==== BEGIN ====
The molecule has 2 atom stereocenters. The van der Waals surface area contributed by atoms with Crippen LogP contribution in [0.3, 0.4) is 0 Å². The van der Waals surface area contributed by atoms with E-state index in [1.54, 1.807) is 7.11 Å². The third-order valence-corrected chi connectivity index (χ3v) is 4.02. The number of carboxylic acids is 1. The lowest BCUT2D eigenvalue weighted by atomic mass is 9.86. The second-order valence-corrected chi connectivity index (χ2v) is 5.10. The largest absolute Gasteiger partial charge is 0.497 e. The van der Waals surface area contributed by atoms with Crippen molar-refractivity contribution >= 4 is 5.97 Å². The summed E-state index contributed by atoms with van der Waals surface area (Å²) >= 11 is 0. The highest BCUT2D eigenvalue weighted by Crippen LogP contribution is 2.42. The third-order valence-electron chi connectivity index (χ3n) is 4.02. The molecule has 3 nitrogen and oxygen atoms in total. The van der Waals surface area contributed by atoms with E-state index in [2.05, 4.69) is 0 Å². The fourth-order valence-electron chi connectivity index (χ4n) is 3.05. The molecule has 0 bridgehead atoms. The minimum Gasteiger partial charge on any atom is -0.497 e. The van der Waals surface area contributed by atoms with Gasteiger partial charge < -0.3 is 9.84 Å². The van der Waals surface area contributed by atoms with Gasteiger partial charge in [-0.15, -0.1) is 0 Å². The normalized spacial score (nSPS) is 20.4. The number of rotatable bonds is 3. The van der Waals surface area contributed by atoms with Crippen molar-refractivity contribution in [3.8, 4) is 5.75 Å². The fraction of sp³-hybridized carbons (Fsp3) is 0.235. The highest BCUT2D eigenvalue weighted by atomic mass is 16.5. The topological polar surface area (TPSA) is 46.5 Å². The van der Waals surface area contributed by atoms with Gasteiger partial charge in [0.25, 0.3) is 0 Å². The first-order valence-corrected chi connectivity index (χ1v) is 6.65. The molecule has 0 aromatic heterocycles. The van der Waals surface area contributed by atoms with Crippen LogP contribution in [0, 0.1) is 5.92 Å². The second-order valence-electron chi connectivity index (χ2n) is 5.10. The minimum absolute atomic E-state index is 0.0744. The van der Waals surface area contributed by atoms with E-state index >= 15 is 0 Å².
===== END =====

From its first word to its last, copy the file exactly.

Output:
The molecule has 2 atom stereocenters. The van der Waals surface area contributed by atoms with Crippen LogP contribution in [0.3, 0.4) is 0 Å². The van der Waals surface area contributed by atoms with E-state index in [1.54, 1.807) is 7.11 Å². The third-order valence-corrected chi connectivity index (χ3v) is 4.02. The number of carboxylic acids is 1. The lowest BCUT2D eigenvalue weighted by atomic mass is 9.86. The second-order valence-corrected chi connectivity index (χ2v) is 5.10. The largest absolute Gasteiger partial charge is 0.497 e. The van der Waals surface area contributed by atoms with Crippen molar-refractivity contribution >= 4 is 5.97 Å². The summed E-state index contributed by atoms with van der Waals surface area (Å²) >= 11 is 0. The highest BCUT2D eigenvalue weighted by Crippen LogP contribution is 2.42. The third-order valence-electron chi connectivity index (χ3n) is 4.02. The molecule has 3 nitrogen and oxygen atoms in total. The van der Waals surface area contributed by atoms with E-state index in [2.05, 4.69) is 0 Å². The fourth-order valence-electron chi connectivity index (χ4n) is 3.05. The molecule has 0 bridgehead atoms. The minimum Gasteiger partial charge on any atom is -0.497 e. The van der Waals surface area contributed by atoms with Gasteiger partial charge < -0.3 is 9.84 Å². The van der Waals surface area contributed by atoms with Gasteiger partial charge in [-0.15, -0.1) is 0 Å². The normalized spacial score (nSPS) is 20.4. The number of rotatable bonds is 3. The van der Waals surface area contributed by atoms with Crippen molar-refractivity contribution in [3.8, 4) is 5.75 Å². The fraction of sp³-hybridized carbons (Fsp3) is 0.235. The highest BCUT2D eigenvalue weighted by atomic mass is 16.5. The topological polar surface area (TPSA) is 46.5 Å². The van der Waals surface area contributed by atoms with Gasteiger partial charge in [0.25, 0.3) is 0 Å². The first-order valence-corrected chi connectivity index (χ1v) is 6.65. The molecule has 0 aromatic heterocycles. The van der Waals surface area contributed by atoms with Crippen LogP contribution in [0, 0.1) is 5.92 Å². The second-order valence-electron chi connectivity index (χ2n) is 5.10. The minimum absolute atomic E-state index is 0.0744. The van der Waals surface area contributed by atoms with E-state index >= 15 is 0 Å².